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Photographer Nick Nichols spent a year planning the nearly impossible: a top-to-bottom photograph of a 300-foot-tall redwood tree, now the centerpiece of the October issue of National Geographic Magazine.
Researchers have confirmed that a 379.1-foot tree in Redwood National and State Parks is the world's tallest -- a foot higher, even, than originally thought. And the naturalists who discovered the tree say it's unlikely that they'll find a taller redwood. The tree, which the discoverers named Hyperion, displaces the Stratosphere Giant, a redwood in Humboldt State Park, as the world-record holder. Two other recently-discovered trees in Redwood National Park have also measured taller than the 370.5-foot Stratosphere Giant. Although researchers took laser measurements of all three of the redwoods this summer, final measurements had to wait until the end of the marbled murrelet's nesting season. The endangered seabird broods in old-growth conifers.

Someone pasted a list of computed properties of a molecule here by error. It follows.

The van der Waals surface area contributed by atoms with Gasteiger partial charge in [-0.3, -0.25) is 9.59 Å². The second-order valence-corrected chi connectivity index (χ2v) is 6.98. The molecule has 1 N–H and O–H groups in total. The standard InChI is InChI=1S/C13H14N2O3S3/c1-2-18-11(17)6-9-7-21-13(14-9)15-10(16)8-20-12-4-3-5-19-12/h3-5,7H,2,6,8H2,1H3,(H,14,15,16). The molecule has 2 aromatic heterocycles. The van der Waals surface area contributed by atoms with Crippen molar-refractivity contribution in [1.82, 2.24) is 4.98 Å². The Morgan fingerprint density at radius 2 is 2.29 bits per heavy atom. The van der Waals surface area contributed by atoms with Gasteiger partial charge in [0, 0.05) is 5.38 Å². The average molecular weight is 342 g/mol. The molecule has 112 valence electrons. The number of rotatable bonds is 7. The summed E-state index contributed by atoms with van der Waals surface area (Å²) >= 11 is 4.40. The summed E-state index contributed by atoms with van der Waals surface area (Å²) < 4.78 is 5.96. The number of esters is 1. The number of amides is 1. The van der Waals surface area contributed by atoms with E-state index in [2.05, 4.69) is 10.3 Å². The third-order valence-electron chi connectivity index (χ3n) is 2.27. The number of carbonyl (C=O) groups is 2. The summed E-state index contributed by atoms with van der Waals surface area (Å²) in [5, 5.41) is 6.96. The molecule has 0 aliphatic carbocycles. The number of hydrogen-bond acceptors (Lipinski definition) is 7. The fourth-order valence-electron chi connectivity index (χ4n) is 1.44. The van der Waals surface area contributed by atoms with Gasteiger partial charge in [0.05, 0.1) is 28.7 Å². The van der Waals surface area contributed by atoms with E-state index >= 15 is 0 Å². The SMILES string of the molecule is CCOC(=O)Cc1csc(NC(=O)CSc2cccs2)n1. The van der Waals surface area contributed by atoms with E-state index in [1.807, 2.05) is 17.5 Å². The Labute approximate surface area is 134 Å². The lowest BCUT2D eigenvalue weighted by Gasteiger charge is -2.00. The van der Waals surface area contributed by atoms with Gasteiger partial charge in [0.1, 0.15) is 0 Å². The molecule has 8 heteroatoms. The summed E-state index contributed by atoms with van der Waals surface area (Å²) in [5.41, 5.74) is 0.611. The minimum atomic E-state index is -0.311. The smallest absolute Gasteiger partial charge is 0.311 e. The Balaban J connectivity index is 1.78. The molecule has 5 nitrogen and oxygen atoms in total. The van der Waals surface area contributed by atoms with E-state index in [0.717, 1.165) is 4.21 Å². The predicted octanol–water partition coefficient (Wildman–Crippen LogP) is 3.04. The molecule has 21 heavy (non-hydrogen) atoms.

a foot higher, even, than originally thought.
Originally posted by crazydaisy
Thanks for the revisit to one of the most amazing places.
I have been here 2 or 3 times but its been awhile.
There is also a redwood that is super huge around,
it is carved out so a car can pass thru it. Will try to find
a pic of that. S @ F
Most people have heard of Giant Redwoods, possibly as Giant Sequoia or Wellingtonia, and probably know that they originate from somewhere in America. In fact, although relatively rare, they can actually be found in many towns in the British Isles.
Very young by their own standard, since they live for thousands of years, but they were only discovered and introduced to England in the 1850's (1940's for the Dawn Redwood